“The demons squeal in sheer delight
It’s you they spy, so plump, so right
For although the groove is hard to beat
It’s still you stand with frozen feet
You try to run, you try to scream
But no more sun you’ll ever see
For evil reached from the crypt
To crush you in it’s icy grip.”
Sixty years ago, the second domestic game played at Wembley Stadium each season featured the likes of Willington, Pegasus, Crook Town and Walthamstow Avenue. Today, these teams can be found in the backwaters of the lower divisions of the English Non Leagues (in Walthamstow’s case they actually went through various mergers and can now be said to be part of Dagenham & Redbridge FC) but in the 1950’s they were responsible for filling our national stadium with crowds of 100,000.
Let me take you back to 1953 when Sir Winston Churchill was smoking his cigars and giving his ‘V’ signs on the steps of 10 Downing Street. Just eight years after the end of the war, football was going through a boom period. The British public simply couldn’t get enough of the beautiful game. Fortunately it was still considered to be the people’s game and so admission was affordable for all, and not just those who liked a prawn sandwich or two (in those days hospitality would have been a pint of Mild and a Woodbine, possibly with a banana thrown in). With just two competitions for professional clubs to play in (The League Cup was still seven years away, whilst European competition would not feature until 1955), Non League, or amateur football had a huge following. Back then, the second biggest cup game in England was the FA Amateur Cup Final.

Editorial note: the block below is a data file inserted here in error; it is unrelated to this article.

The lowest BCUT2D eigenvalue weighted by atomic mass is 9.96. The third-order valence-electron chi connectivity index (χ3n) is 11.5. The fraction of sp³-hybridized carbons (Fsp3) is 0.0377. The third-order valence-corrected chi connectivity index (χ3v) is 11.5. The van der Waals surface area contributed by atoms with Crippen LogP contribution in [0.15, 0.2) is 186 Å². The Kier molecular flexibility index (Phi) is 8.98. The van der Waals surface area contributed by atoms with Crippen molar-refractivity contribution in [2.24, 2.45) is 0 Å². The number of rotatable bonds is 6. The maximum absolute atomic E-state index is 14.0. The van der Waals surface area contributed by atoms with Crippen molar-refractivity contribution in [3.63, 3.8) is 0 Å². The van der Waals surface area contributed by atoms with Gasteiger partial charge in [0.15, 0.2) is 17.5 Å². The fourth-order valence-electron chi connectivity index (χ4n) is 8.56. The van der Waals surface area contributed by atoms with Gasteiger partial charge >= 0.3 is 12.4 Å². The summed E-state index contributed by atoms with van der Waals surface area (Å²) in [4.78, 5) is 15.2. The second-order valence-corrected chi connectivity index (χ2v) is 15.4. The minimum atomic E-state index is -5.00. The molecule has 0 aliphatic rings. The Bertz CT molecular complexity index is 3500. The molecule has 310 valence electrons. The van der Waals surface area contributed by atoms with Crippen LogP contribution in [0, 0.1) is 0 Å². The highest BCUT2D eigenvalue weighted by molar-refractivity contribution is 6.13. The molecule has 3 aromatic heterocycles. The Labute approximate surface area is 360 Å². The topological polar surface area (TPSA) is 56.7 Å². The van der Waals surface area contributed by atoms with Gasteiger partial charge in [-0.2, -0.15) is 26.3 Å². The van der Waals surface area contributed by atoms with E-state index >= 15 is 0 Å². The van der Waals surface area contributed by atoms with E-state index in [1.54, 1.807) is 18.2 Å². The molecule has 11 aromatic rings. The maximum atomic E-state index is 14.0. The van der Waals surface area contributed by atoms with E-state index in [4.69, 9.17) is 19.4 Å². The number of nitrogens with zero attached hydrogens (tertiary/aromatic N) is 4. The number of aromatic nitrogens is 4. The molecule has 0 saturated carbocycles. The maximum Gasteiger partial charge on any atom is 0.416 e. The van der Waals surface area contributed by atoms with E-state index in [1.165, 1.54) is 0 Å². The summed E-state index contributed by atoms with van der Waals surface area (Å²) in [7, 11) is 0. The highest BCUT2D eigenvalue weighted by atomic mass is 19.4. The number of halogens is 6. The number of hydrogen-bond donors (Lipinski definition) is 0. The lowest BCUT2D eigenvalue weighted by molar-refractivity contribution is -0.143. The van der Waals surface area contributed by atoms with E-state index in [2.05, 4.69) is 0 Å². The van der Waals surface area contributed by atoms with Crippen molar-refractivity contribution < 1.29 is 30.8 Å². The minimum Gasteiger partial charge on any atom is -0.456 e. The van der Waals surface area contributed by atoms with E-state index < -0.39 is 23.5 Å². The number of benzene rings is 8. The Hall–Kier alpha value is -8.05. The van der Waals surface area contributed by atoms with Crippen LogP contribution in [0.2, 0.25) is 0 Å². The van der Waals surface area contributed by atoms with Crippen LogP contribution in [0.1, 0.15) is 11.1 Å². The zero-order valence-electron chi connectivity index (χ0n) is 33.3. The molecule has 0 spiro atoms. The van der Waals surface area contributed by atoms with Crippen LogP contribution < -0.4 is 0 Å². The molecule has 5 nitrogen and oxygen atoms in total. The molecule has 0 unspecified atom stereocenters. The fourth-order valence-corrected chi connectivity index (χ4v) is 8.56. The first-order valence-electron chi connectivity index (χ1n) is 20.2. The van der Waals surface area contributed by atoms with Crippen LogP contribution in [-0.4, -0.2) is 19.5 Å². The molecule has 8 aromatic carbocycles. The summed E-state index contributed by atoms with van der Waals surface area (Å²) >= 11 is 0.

Sixty years ago, the final of what we basically call the FA Trophy today (sponsored by Carlsberg lest we forget) was a 100,000 sell out at Wembley Stadium. The two teams involved? Pegasus and Harwich & Parkeston. Household names right? Well, no actually. Neither were big teams like previous winners Bishop Auckland or Wycombe Wanderers but they reached Wembley all the same and the crowds came flocking to North London to see the team made up of Oxford and Cambridge Students win their second Amateur Cup in just three years, beating the Essex side 6-0.
Today Harwich & Parkeston still exist, playing in the Essex & Suffolk Border League, step eleven of the English football pyramid. Pegasus flew off the footballing map back in 1963. But the cup sort of still lives on. The Amateur Cup was last played in 1974 when Bishops Stortford beat Ilford at Wembley. In the summer of 1974, the FA abolished the amateur status of football in England, replacing the tournament with the FA Vase and Trophy.
So today, that once noble tournament has been replaced by a competition that few really care about. Last season’s final between Newport County and York City, two ex-proud Football League sides, attracted less than 20,000. Whilst every team at level five to eight of the pyramid is eligible to take part, only a small number know they stand a chance to reach Wembley.
After Saturday’s draw at Brentwood Town, Lewes could still at least dream of a trip to Wembley, thankfully. They went into the game in deepest, darkest Essex as favourites, but three times had to come from behind to earn a replay, with the Essex-side’s danger man Alex Read scoring a fully deserved hatrick. Our re-arranged league game versus Lowestoft Town would have to wait – the magic of the FA Trophy was back in town.